Album Cover via Son Raw/Instagram
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Son Raw talks about it AND he lives it.
The bar to be considered a successful DJ, at least in your 20s, is incredibly low. I’ve experienced this personally. No matter how small the gig, no matter how shitty the dive bar or sketchy the rave, there’s always someone who’s impressed by a DJ – if only because the DJ stereotype of the party-starting bon-vivant doesn’t really allow for an alternative. There are no sad DJs in popular culture.
This is not the case for rappers or for frankly, for anyone involved in making hip-hop music. Maybe it’s because decades of music videos with rented cars and mansions have warped people’s vision of rap success, or maybe it’s because we all know one struggle rapper who never should have rhymed in the first place. But for civilians without music industry connections, a rap album that does not lead to fame and an immediate financial windfall is a fool’s errand. Creating art of any sort can seem like a Quixiotic undertaking in modern society – but trust me when I say this – no one will encourage you to make a rap album. Personally, the prospect seemed even more daunting in my late 30s after 15-plus years of music criticism: I could see every snarky review I’d ever written rising from the dead to haunt me, should I not come correct. All I could think of was Meth’s immortal bars: “f*ck a rap critic, they talk about it while I live it.”
But life’s too short to give a f*ck about any of that – doubly so in the maelstrom of death that was the pandemic in 2021. And so, after years of DJing and beat tapes, I decided to produce my first full hip-hop album with an emcee named Five Steez from Jamaica. It became the most challenging but also the most rewarding artistic experience of my life. This is the story of that album’s creation.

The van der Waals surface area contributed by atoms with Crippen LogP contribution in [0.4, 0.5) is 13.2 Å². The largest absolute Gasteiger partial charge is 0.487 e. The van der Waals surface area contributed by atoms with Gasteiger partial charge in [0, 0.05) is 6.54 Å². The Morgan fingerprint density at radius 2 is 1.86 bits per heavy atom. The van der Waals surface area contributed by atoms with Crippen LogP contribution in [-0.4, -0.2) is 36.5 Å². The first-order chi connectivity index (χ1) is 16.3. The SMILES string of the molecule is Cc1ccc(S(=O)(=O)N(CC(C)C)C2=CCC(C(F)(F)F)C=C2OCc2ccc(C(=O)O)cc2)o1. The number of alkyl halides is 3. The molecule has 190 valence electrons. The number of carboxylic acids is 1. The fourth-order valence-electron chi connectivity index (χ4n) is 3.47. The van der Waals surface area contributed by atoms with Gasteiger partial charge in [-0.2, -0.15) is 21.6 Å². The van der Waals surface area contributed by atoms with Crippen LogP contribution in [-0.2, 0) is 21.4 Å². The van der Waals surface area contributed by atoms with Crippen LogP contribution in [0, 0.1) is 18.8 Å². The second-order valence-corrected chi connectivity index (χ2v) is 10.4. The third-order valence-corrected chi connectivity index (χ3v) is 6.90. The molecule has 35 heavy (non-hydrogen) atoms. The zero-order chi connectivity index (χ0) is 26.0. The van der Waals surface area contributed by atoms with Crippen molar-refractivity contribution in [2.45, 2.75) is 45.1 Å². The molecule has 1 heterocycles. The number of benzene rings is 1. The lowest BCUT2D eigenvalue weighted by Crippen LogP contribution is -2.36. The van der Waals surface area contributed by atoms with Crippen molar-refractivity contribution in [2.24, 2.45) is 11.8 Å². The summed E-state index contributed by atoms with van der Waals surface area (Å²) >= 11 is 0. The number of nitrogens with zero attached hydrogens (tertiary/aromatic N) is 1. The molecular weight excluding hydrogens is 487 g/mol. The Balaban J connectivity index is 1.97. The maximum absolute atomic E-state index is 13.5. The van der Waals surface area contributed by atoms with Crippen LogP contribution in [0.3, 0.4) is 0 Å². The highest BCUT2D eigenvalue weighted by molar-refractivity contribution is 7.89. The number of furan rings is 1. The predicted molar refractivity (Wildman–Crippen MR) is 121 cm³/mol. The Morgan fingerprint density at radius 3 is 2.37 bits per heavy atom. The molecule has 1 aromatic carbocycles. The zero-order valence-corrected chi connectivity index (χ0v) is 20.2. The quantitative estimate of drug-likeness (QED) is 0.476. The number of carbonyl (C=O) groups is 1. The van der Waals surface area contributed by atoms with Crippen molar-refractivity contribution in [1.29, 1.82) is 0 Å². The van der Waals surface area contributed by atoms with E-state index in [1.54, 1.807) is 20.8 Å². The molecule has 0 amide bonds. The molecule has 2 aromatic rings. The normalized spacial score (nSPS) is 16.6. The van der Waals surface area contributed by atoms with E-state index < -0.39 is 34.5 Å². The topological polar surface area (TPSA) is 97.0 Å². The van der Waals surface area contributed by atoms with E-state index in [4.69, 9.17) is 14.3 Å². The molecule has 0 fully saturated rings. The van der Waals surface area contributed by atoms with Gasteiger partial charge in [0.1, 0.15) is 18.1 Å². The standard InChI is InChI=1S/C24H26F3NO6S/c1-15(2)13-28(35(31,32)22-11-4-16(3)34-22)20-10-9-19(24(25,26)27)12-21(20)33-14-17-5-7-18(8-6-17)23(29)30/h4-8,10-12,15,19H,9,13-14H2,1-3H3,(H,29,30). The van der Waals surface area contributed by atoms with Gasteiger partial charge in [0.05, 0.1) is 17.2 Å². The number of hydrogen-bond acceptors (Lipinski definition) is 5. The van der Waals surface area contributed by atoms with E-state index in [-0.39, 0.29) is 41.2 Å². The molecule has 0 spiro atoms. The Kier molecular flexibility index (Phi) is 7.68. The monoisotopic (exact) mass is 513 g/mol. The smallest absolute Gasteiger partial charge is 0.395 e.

But first, some perfunctory scene-setting and background info.
Hailing from Kingston, Five Steez is 1/4th of The Council Of The Gods, Jamaica’s premier hip-hop group and an artist I met through Equiknoxx, the shadowy Dancehall collective that has had a hand in everything from experimental instrumentals on UK labels to riddims laced by premier deejays like Busy Signal. I was invited to contribute a few beats to their group album, produced a solo single for fellow crew member Nomad Carlos, and eventually sent beats’ Steez’ way in May of 2021. I didn’t think much of it initially – I send out about 10% of the beats I make and do so very sporadically – but we’d already developed a rapport and as interest turned into conversations and conversations into plans and shared goals, we found ourselves making what we thought might turn into an EP, but which eventually became Re:Defined, a full collaborative album.
Neither of us realized this would be a two-year process. Looking back at the entirety of our DMs while writing this piece, I could see us building a rapport and then a friendship in real time, commiserating on our passion for classic New York hip-hop while remaining on the outside looking in – on account of not being from Montreal and Kingston respectively. Just as importantly, our first year on the project was spent figuring out each other artistically: I was going back to previous Steez projects like Quietude and Love N Art, discovering the depth of his pen in a solo context and what sounds pair best with his voice. Steez meanwhile, was honing on a couple of specific beats that would form the foundation for the album – ultimately leaning into my most soulful, but also some of my most unorthodox joints.
This was the first great lesson the project gave me. Ultimately, the artist has to lead the project. Sending beats to Steez might have been the first step, but it was his choices that allowed me to lock in and create complimentary sounds. From routing practically all of the beats through an SP404 sampler/FX-unit to building out a sonic universe sampling American, East and West African, Middle-Eastern and Japanese records, Re:Defined was a true give and take. I pushed Steez to rhyme on what some might call drumless beats – in reality, chops with plenty of percussion built in – while he nudged me away from Roc Marci tributes, choosing joints that featured upfront percussion. Both of us wound up meeting in the middle. Sooner than later, I was writing beats with no one but Steez in mind, at least until we had a solid track list.